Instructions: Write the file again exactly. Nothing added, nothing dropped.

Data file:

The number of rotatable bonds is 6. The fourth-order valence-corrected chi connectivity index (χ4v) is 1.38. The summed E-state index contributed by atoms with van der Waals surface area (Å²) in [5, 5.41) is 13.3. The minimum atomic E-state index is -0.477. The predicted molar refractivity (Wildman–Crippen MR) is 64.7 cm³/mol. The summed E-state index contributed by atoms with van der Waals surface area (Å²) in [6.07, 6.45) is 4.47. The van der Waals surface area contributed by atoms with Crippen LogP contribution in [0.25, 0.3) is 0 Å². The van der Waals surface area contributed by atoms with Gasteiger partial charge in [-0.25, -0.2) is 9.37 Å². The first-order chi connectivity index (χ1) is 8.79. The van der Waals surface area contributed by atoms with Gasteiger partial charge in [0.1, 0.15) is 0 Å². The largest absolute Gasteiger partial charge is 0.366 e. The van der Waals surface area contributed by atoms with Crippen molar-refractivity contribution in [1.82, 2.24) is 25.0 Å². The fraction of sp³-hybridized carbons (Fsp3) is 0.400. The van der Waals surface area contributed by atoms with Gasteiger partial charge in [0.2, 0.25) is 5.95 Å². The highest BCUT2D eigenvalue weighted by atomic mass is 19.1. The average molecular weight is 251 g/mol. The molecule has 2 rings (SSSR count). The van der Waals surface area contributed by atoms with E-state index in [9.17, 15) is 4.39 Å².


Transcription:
The number of rotatable bonds is 6. The fourth-order valence-corrected chi connectivity index (χ4v) is 1.38. The summed E-state index contributed by atoms with van der Waals surface area (Å²) in [5, 5.41) is 13.3. The minimum atomic E-state index is -0.477. The predicted molar refractivity (Wildman–Crippen MR) is 64.7 cm³/mol. The summed E-state index contributed by atoms with van der Waals surface area (Å²) in [6.07, 6.45) is 4.47. The van der Waals surface area contributed by atoms with Crippen LogP contribution in [0.25, 0.3) is 0 Å². The van der Waals surface area contributed by atoms with Gasteiger partial charge in [-0.25, -0.2) is 9.37 Å². The first-order chi connectivity index (χ1) is 8.79. The van der Waals surface area contributed by atoms with Gasteiger partial charge in [0.1, 0.15) is 0 Å². The largest absolute Gasteiger partial charge is 0.366 e. The van der Waals surface area contributed by atoms with Crippen molar-refractivity contribution in [1.82, 2.24) is 25.0 Å². The fraction of sp³-hybridized carbons (Fsp3) is 0.400. The van der Waals surface area contributed by atoms with Gasteiger partial charge in [0.2, 0.25) is 5.95 Å². The highest BCUT2D eigenvalue weighted by atomic mass is 19.1. The average molecular weight is 251 g/mol. The molecule has 2 rings (SSSR count). The van der Waals surface area contributed by atoms with E-state index in [9.17, 15) is 4.39 Å².